Post Office victim and SRA chief urge lawyers to call out colleagues

Castleton: You are all regulators

Both a sub-postmaster victim of the Post Office scandal and the chief executive of the Solicitors Regulation Authority (SRA) have urged lawyers to call out colleagues’ improper behaviour.

Lee Castleton, whose story was one of those featured in ITV’s drama, Mr Bates vs The Post Office, told lawyers in the audience of a Legal Services Board conference yesterday that “you are all regulators”.

He explained: “Every one of you can call anyone out. If somebody in your practice or coworker or whomever is doing something that they shouldn’t be doing, call them out. Tell them. You’re all able to do that.

“It shouldn’t be that you need a regulator to tell you what is right and what isn’t right. You are all human beings.”

SRA chief executive Paul Philip agreed that “each and every lawyer has a role in self-regulation”.

He continued: “There is no doubt about that. And if every lawyer thought that way, then we would need far less regulation than we have today.”

Mr Castleton became emotional as he explained that, as an electrical engineer, he self-regulated every day.

“I would never leave anything that could cause harm to anybody on a personal level. It’s really, really important to me that I go home every night and I’m able to sleep. I would question whether any of the lawyers involved in my case particularly should have slept.”

Addressing the annual Reshaping Legal Services conference, Mr Castleton – who was made bankrupt by the Post Office after it pursued the money supposedly missing from his branch through the courts – outlined the difficulties of being a litigant in person and later part of the Bates group litigation.

“It was a huge learning curve for me and very isolating, very difficult to understand and comprehend the little terms and nuances and the details that the judge really needed to see or hear,” he explained.

With the Horizon system assumed to be accurate, his task was to disprove this. “That’s a very difficult thing to do when you don’t actually own the system [or] have any access to the system because from the day that I was suspended, I had no further access to it.

“I couldn’t just draw down paperwork or do anything else, [meaning I was] completely relying on disclosure. And as we have heard from the inquiry, disclosure isn’t really one of Post Office’s strong points.”

More broadly, Mr Castleton said he had felt that the interests of the sub-postmasters were always “at the end of the list” and that this continued now as they sought redress through the compensation schemes.

His comments came in the wake of MPs on the business and trade select committee recommending yesterday that the Post Office should have no further involvement in any redress programmes, labelling it as “not fit for purpose to administer any of the schemes required to make amends”.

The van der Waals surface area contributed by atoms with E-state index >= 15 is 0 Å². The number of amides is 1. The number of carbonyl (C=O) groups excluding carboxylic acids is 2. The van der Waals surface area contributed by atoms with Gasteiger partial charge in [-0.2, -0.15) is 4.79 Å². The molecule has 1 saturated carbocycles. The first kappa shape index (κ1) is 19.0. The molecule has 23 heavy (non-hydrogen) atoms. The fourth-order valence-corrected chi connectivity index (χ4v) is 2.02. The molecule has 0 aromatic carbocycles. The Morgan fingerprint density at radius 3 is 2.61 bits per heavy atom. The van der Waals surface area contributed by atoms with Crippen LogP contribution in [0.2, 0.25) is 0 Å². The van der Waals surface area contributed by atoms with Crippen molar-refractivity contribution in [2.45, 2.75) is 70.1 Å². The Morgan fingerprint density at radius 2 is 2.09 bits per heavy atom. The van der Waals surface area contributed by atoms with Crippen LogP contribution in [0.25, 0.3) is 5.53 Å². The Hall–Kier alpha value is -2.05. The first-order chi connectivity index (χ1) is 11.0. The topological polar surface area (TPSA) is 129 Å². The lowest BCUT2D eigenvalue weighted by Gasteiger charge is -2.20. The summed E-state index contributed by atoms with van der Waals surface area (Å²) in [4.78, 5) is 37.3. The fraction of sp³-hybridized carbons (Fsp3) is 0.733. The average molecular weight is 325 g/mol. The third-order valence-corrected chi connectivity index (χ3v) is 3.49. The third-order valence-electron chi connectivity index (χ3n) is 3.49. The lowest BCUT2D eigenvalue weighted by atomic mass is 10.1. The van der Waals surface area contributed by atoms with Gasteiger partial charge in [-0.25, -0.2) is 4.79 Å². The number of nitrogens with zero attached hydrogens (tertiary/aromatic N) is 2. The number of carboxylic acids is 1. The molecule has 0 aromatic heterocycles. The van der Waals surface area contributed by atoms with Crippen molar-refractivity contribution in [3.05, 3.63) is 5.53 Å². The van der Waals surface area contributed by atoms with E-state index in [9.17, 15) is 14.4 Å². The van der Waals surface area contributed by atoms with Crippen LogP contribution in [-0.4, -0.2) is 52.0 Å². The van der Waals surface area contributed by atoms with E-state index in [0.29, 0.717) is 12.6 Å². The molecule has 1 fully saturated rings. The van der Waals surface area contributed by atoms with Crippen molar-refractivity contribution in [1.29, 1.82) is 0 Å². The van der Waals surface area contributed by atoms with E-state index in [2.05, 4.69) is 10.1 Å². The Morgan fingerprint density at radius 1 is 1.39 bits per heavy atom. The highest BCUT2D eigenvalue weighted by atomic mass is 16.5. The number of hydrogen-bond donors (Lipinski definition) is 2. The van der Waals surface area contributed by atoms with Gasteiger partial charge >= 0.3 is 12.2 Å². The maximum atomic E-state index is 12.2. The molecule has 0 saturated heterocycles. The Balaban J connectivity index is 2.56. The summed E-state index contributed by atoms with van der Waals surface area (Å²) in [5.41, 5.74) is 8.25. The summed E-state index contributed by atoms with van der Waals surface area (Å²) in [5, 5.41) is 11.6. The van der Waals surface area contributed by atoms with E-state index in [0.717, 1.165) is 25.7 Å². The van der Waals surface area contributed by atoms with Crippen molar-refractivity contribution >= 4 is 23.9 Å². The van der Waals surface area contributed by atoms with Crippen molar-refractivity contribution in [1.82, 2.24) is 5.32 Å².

The committee cited both victims’ lack of confidence in the firm that “ruined the lives of innocent sub-postmasters” and its chaotic leadership. Mr Castleton explained that it had been “very difficult to engage with somebody that’s actually the perpetrator”.

In his comments, Mr Philip said the SRA did “far too much enforcement” and he questioned whether there should be more focus on ethics in lawyers’ training.

He continued: “More importantly from my point of view, there’s something about culture in law firms that allows this type of behavior to happen. There’s something about the lawyer or perhaps a litigator thinking themselves far too much, as we’ve seen in the Post Office inquiry, as a hired gun and try to get the outcome for the client if they want and having far, far too little respect for… the rule of law, impacting them [acting] independently as an officer at the court.”

Richard Moorhead, professor of law and legal ethics at Exeter University, and a leading commentator on the scandal, said the research he and Professor Steven Vaughan of University College London had done over the years showed that “lawyers, and transactional lawyers in particular, tend towards a minimalistic or apathetic attitude to ethics – not always but often enough for it to be a concern for us”.

Listing some of the behaviours by lawyers involved in the Post Office scandal – “putting the client’s interests first before the interests of justice, before integrity, before independence, and sometimes using the law and confidentiality in particular as a tool to take advantage of relatively powerless individuals in their thousands” – he said elements of the conduct probably came within the professional rules. “That poses a really interesting, important challenge to the regulators.”

Professor Vaughan added that a common failing among practitioners was “a lack of reflection” beyond client needs and demands.

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